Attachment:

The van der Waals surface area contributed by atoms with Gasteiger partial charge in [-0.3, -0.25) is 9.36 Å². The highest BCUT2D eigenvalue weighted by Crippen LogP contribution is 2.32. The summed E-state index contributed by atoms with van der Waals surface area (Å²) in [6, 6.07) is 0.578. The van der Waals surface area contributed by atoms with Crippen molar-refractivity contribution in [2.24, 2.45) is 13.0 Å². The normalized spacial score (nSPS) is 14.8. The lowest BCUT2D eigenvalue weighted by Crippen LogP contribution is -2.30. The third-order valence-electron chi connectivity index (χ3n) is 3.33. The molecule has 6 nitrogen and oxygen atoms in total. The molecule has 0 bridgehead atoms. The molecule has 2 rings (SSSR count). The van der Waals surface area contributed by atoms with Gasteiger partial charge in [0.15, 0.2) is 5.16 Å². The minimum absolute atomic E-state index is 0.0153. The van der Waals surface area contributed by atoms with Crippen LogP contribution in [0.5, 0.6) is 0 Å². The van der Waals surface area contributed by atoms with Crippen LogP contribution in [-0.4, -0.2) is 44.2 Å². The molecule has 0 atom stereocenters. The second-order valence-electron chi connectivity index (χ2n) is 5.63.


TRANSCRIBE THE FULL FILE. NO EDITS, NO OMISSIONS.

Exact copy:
The van der Waals surface area contributed by atoms with Gasteiger partial charge in [-0.3, -0.25) is 9.36 Å². The highest BCUT2D eigenvalue weighted by Crippen LogP contribution is 2.32. The summed E-state index contributed by atoms with van der Waals surface area (Å²) in [6, 6.07) is 0.578. The van der Waals surface area contributed by atoms with Crippen molar-refractivity contribution in [2.24, 2.45) is 13.0 Å². The normalized spacial score (nSPS) is 14.8. The lowest BCUT2D eigenvalue weighted by Crippen LogP contribution is -2.30. The third-order valence-electron chi connectivity index (χ3n) is 3.33. The molecule has 6 nitrogen and oxygen atoms in total. The molecule has 0 bridgehead atoms. The molecule has 2 rings (SSSR count). The van der Waals surface area contributed by atoms with Gasteiger partial charge in [0.15, 0.2) is 5.16 Å². The minimum absolute atomic E-state index is 0.0153. The van der Waals surface area contributed by atoms with Crippen LogP contribution in [0.5, 0.6) is 0 Å². The van der Waals surface area contributed by atoms with Crippen LogP contribution in [-0.4, -0.2) is 44.2 Å². The molecule has 0 atom stereocenters. The second-order valence-electron chi connectivity index (χ2n) is 5.63.